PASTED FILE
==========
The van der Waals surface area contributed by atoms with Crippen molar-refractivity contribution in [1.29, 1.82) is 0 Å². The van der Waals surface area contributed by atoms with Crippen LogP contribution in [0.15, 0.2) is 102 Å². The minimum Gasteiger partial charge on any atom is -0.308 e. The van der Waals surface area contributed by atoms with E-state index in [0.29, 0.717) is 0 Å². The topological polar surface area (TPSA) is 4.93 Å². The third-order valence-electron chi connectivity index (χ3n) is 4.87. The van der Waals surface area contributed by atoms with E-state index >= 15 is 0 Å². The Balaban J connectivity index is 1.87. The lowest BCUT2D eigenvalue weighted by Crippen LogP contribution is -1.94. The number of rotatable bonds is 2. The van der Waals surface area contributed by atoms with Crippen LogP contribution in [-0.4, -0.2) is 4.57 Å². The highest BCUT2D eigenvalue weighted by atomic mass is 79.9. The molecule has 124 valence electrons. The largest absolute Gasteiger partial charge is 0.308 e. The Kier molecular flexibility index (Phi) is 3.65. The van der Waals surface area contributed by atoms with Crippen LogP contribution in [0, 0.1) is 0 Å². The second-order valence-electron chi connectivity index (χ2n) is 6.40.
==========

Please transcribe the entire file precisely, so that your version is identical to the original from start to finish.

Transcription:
The van der Waals surface area contributed by atoms with Crippen molar-refractivity contribution in [1.29, 1.82) is 0 Å². The van der Waals surface area contributed by atoms with Crippen LogP contribution in [0.15, 0.2) is 102 Å². The minimum Gasteiger partial charge on any atom is -0.308 e. The van der Waals surface area contributed by atoms with E-state index in [0.29, 0.717) is 0 Å². The topological polar surface area (TPSA) is 4.93 Å². The third-order valence-electron chi connectivity index (χ3n) is 4.87. The van der Waals surface area contributed by atoms with E-state index >= 15 is 0 Å². The Balaban J connectivity index is 1.87. The lowest BCUT2D eigenvalue weighted by Crippen LogP contribution is -1.94. The number of rotatable bonds is 2. The van der Waals surface area contributed by atoms with Crippen LogP contribution in [-0.4, -0.2) is 4.57 Å². The highest BCUT2D eigenvalue weighted by atomic mass is 79.9. The molecule has 124 valence electrons. The largest absolute Gasteiger partial charge is 0.308 e. The Kier molecular flexibility index (Phi) is 3.65. The van der Waals surface area contributed by atoms with Crippen LogP contribution in [0, 0.1) is 0 Å². The second-order valence-electron chi connectivity index (χ2n) is 6.40.